Opinion

Letters to the editor

Only half the story

Your article, “UW, Western deny top students,” tells only half the story as to why so many good students are being rejected by the University of Washington. The article says that growth in the number of applicants makes it more difficult to get into the UW. That’s true. But what about the other side of the equation? Everyone knows the number of applicants is growing. Why not increase the size of the UW, along with Western and other state schools, to meet the demand? The answer is obvious. Public higher education is subsidized by the taxpayers. Expanding universities will cost more. The citizens and legislators of Washington state have considered the tradeoff between higher taxes and access to universities, and have chosen lower taxes. Other states have decided differently; Washington state is close to being the worst in the country with regard to access to public four-year institutions of higher education (the last time I looked, only Florida was worse).

It does take a village (or an Island)

The MIHS PTSA Staff Appreciation Committee would like to acknowledge and personally thank the following donors for their tremendous support and contributions in helping to make this year’s MIHS staff appreciation week a great success. Thanks to MIHS boys varsity baseball players and their families for donating Mariners tickets, George Stokes/North end Shell service station for providing car air fresheners, Suzy Skone/M.I. Auto Spa for car wash gift certificates and more air fresheners, Noah’s Bagels for breakfast bagels on the first day, Starbucks Coffee for what else but fantastic coffee and creamer, and thank you to the many wonderful PTSA parent volunteers for generously offering your time and culinary contributions throughout the year and particularly during this year’s staff appreciation week.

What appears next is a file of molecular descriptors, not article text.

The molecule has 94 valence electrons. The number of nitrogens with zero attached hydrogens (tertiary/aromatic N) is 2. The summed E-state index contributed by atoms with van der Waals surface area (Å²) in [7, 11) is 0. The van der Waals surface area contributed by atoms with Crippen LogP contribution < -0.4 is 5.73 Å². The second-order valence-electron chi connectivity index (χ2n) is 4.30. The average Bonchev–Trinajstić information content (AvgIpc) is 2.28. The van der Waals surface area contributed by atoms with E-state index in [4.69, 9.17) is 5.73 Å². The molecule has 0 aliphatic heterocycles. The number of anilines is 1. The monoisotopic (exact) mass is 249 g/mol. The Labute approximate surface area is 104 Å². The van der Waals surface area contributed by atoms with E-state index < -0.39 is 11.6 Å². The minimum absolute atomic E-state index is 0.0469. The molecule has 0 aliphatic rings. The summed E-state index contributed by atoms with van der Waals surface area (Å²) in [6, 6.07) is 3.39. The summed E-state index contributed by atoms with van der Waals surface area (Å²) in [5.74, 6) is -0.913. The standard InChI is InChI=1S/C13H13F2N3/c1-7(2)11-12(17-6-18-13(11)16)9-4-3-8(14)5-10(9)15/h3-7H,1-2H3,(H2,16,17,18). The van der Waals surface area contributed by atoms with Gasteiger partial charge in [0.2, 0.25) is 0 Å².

Thank you, all.

College

admissions story

Congratulations to reporter Elizabeth Celms for her articles on how tough it was for our students to be accepted at leading colleges this year — including the ones Mom and Dad attended.